Chapter transitions are usually punctuated by one of the gibbons stopping and drawing attention to the surroundings. Maybe a fire in the distance or threatening construction machinery. Things get tense as the game progresses when the gibbons are hunted, such as a sad nod to news reports of young primates being snatched from families for use as a tourist attraction. Moving fast and staying above ground can often get the gibbons to safety, but expect the game’s final chapters to be challenging, as poachers will hunt our heroic beasts in terrain that’s mostly treeless. Avoiding the paved or dirt roads under our gibbon is far from easy.

To keep the focus on the story, the team wanted to avoid gimmicky trappings like dots or scores. It’s never about improving your previous run through the woods. The game is always about getting gibbons to safety. Here Bohatsch relied on lessons from previous games. While citing Alto’s Adventure, a work that gave snowboarding an elegant makeover, as one of his favorite games, he found the emphasis on scoring and collecting coins or llamas to be an easy distraction from his main interests.

“I wanted to learn more about the characters,” says Bohatsch. “I wanted to know what this world is all about. In the end you are chasing high scores. I think that ends up being empty, and I say that while totally adoring ‘Adore’. But for us, the challenge was how to combine a flow-based movement system to get people in the flow and use a beautiful movement system but narrative like we learned on Old Man’s Journey. Get rid of high scores. That was a design challenge.”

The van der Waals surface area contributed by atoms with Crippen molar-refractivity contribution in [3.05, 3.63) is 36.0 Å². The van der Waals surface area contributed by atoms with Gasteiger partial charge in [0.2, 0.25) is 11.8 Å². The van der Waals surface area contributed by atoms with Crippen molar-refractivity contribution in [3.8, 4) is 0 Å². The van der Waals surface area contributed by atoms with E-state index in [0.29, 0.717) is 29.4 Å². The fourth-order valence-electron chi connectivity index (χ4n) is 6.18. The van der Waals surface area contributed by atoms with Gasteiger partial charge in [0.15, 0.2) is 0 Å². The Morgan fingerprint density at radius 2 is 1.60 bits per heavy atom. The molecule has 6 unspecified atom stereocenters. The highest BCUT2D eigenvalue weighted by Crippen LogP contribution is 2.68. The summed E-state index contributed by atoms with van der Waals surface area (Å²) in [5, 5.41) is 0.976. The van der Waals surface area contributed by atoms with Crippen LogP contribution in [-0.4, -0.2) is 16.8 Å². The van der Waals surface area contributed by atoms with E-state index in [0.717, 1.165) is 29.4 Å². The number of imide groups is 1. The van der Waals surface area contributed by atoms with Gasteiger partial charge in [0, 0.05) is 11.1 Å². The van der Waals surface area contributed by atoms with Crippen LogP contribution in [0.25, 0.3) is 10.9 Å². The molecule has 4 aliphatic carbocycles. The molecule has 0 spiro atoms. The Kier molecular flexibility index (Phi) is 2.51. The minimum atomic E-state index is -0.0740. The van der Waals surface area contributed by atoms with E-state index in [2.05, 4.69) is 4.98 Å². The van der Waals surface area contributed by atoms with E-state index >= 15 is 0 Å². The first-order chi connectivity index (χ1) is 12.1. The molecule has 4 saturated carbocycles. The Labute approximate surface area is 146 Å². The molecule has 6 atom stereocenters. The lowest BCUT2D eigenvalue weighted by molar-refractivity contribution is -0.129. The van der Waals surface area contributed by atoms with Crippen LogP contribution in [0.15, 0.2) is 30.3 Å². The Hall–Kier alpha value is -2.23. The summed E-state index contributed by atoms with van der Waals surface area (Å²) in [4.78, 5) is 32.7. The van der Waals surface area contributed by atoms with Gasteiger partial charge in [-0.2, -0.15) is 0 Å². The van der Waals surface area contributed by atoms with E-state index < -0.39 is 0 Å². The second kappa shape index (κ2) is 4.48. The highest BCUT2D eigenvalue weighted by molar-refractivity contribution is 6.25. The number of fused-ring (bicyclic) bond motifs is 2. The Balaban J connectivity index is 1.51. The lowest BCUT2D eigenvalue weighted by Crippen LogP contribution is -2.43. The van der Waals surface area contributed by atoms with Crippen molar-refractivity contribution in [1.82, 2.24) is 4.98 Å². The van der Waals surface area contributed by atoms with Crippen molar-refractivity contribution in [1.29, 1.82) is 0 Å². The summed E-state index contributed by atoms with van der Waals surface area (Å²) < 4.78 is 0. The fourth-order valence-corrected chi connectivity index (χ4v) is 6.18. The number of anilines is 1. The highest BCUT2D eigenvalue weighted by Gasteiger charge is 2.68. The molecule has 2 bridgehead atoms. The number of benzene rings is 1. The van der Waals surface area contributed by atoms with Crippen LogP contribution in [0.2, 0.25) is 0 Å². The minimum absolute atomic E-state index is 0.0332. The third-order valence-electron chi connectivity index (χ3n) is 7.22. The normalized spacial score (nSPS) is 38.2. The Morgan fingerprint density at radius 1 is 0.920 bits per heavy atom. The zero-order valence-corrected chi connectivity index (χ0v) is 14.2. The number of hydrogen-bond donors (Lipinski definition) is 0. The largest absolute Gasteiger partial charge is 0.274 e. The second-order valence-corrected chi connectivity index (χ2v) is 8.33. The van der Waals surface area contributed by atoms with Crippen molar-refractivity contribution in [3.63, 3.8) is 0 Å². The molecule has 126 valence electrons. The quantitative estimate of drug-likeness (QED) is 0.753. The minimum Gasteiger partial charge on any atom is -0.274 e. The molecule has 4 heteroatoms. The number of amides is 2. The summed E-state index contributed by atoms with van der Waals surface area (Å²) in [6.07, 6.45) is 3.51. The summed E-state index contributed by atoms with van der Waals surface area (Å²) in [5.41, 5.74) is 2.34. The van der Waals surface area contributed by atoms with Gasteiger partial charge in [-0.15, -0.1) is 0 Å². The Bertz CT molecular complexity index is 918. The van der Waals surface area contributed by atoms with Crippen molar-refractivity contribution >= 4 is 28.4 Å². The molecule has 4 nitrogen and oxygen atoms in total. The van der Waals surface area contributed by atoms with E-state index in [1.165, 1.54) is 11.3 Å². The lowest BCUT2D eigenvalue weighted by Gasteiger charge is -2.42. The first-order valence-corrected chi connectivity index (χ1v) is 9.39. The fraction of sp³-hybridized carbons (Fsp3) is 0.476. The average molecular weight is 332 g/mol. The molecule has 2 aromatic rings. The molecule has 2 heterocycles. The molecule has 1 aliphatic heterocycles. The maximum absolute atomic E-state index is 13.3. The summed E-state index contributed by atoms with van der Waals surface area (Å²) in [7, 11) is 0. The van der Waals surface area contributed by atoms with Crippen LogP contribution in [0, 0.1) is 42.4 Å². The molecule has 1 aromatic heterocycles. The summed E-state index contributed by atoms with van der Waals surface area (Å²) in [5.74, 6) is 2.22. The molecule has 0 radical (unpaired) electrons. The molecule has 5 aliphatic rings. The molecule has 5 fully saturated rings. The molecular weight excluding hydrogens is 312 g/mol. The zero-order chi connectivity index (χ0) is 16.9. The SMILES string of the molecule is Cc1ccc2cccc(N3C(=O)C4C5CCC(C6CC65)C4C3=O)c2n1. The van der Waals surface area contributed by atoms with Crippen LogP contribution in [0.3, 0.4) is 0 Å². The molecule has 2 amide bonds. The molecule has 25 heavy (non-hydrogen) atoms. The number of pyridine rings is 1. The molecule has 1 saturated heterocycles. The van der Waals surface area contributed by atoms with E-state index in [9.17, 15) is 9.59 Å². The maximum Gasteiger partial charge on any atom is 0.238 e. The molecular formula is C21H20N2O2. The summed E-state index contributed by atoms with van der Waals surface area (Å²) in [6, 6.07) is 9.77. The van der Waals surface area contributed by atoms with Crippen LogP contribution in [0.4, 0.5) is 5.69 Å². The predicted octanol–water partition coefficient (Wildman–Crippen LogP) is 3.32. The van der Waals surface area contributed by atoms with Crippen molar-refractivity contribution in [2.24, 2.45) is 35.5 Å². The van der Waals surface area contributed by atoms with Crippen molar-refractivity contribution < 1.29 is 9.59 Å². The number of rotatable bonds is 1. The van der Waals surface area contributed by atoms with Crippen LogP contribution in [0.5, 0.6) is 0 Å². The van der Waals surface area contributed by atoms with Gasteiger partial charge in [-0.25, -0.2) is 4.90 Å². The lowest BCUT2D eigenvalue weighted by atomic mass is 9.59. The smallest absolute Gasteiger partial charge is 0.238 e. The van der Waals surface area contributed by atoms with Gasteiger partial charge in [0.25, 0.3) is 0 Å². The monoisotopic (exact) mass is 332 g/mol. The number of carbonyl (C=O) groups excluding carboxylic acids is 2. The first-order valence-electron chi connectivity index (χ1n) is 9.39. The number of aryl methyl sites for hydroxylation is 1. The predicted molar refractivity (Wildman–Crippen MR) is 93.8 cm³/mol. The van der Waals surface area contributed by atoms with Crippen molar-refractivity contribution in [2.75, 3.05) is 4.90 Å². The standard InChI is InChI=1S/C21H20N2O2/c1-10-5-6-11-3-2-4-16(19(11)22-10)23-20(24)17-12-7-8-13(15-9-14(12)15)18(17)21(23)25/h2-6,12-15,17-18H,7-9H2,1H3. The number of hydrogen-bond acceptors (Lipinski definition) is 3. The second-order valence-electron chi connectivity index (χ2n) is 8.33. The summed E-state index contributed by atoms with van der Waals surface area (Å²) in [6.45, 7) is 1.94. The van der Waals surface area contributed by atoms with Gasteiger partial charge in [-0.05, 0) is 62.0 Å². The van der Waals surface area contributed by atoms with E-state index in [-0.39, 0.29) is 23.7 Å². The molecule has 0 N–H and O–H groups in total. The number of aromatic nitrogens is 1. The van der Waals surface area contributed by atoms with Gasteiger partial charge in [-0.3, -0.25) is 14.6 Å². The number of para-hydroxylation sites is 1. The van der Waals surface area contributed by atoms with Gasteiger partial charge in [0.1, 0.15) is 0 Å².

"Gibbon: Beyond the trees" examines the effects of deforestation.

Gibbon: Beyond the Trees examines the effects of deforestation.

(broken rules)

This is not only possible because of its intuitive game mechanics, which work particularly well on a smartphone touchscreen. Tonally, the game goes through several shifts in its relatively breezy runtime, using its musical score to telegraph emptiness instead of increasing tension. The notes vanish as the trees shrink, evoking a sense that the natural world is becoming ever more hollow. Construction cranes tower like bright red monsters into the sky, which would otherwise be a cheerful moonlight. And poachers come like bubbly fools, oblivious to the natural grace of the gibbons.